AutoGuide News Blog
The AutoGuide News Blog is your source for breaking stories from the auto industry. Delivering news immediately, the AutoGuide Blog is constantly updated with the latest information, photos and video from manufacturers, auto shows, the aftermarket and professional racing.
Ford is confident customers will pay for improved fuel economy, announcing the new EcoBoost-equipped Explorer model will cost $995 above the 3.5-liter V6. Models will start at $19,990 and jump to $39,560 for a full-zoot Limited model.
Powering the EcoBoost model will be a turbocharged and direct-injection 2.0-liter 4-cylinder that makes a total of 240-hp and 270 lb-ft of torque; that’s down 50-hp from the V6 model, but up 15 lb-ft.
Fuel economy is the real factor here, however, with the EcoBoost model rated at 20-mpg city and 28-mpg highway, compares to 17/25-mpg for the V6 in front-drive trim. EcoBoost models will not be available in AWD.
By now, everybody’s patience is wearing thin with Ford‘s Explorer marketing campaign, whereby the automaker is obnoxiously revealing slivers of the Explorer’s exterior and interior design. It’s one thing to build hype for a car, but it’s another to have people inclined to hate your product before it’s even been revealed.
Ford has added yet another layer of tedium by choosing to reveal the look of the new Explorer’s grille after the car’s fan page hit 30,000 fans on Facebook. We hope predict that by the time Ford actually reveals the Explorer next week, the fatigue from the constant stream of teasers that nobody will actually report on the car.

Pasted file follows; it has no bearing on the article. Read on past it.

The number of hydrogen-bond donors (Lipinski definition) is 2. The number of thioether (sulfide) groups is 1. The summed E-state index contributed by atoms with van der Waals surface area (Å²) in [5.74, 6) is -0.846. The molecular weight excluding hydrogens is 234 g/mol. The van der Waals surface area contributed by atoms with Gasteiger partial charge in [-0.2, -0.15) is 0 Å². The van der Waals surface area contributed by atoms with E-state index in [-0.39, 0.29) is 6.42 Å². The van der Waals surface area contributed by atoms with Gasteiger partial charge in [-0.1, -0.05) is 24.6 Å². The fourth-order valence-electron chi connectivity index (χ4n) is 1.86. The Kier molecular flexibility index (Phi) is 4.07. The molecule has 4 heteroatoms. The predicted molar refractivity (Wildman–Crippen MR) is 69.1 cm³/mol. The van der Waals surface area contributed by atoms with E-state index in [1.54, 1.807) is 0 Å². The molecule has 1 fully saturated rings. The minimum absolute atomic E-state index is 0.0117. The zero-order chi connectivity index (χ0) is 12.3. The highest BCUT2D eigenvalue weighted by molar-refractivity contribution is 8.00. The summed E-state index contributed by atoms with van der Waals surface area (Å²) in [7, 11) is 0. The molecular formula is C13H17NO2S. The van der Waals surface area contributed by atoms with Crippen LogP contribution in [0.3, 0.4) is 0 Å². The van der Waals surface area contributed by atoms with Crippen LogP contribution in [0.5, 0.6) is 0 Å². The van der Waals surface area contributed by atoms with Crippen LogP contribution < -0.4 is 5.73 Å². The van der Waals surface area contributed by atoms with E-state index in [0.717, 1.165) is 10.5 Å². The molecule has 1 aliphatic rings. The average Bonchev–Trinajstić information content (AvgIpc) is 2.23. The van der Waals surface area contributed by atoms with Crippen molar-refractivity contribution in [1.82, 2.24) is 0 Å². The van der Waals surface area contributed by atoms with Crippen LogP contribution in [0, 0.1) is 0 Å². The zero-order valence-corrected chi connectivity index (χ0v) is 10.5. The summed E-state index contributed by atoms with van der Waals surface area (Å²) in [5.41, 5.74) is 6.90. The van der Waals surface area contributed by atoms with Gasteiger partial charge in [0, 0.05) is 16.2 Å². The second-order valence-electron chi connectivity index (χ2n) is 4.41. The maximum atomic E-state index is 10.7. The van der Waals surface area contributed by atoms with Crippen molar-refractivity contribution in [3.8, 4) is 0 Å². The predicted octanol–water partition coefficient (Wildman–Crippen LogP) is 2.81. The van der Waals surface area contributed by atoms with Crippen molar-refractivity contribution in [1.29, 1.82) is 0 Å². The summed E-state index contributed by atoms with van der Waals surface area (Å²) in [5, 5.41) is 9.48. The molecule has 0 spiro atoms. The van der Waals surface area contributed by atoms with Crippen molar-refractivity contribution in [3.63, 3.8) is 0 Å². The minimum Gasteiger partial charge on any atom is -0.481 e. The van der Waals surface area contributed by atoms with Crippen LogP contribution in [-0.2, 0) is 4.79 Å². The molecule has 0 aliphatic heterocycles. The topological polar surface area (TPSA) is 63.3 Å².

Ford’s endless trickle of 2012 Ford Explorer teaser shots will mercifully come to an end next Thursday, when Ford unviels their new crossover in Midtown Manhattan, with spokesman Mike Rowe MC’ing the event.
The choice of venue for Ford’s event is somewhat telling, considering that the Explorer is being marketed as a crossover more adept at navigating city streets than rough terrain. Ford has stressed the “lifestyle” aspect in their teaser shots, with pictures of yuppie couples engaging in “outdoor” activity, but with very little off-roading prowess shown.
Ford‘s new Curve Control system is arguably a bigger competitive advantage for the 2012 Explorer than the crossover’s new sheet metal, but for some reason, the Blue Oval was happy to demonstrate their new technology while covering the exterior of the car in black material.
Essentially, Curve Control is an extra layer of protection on top of the vehicle’s stability control system. While there’s no new hardware involved with the system, new algorithms were developed to help detect if a driver was trying to negotiate a large radius turn (such as an on-ramp) at too high speeds. Curve Control can apply the brakes with 5 times more power and speed than standard stability control systems, giving it the ability to slow the car by 10mph in less than a second. With a big, heavy SUV and a winding on ramp, that could be the difference between life and death. Ford estimates that 50,000 accidents occur per year due to driving too fast through a curve, and the Curve Control system could become a pioneering bit of safety equipment if it actually meets Ford’s claims.
On the other hand, systems like this (and the upcoming Continental Steer Assist)the onus should be on the driver to drive at a responsible speed through a turn, especially in a big, unresponsive SUV, and most importantly, on public roads.
In an all-new approach to vehicle launching, Ford is choosing to reveal their hotly anticipated Explorer on Facebook, rather than at a traditional public launch. Ford has already shown a few teaser shots of the car on the popular social networking site, but nothing substantial has been leaked- expect a full reveal next month.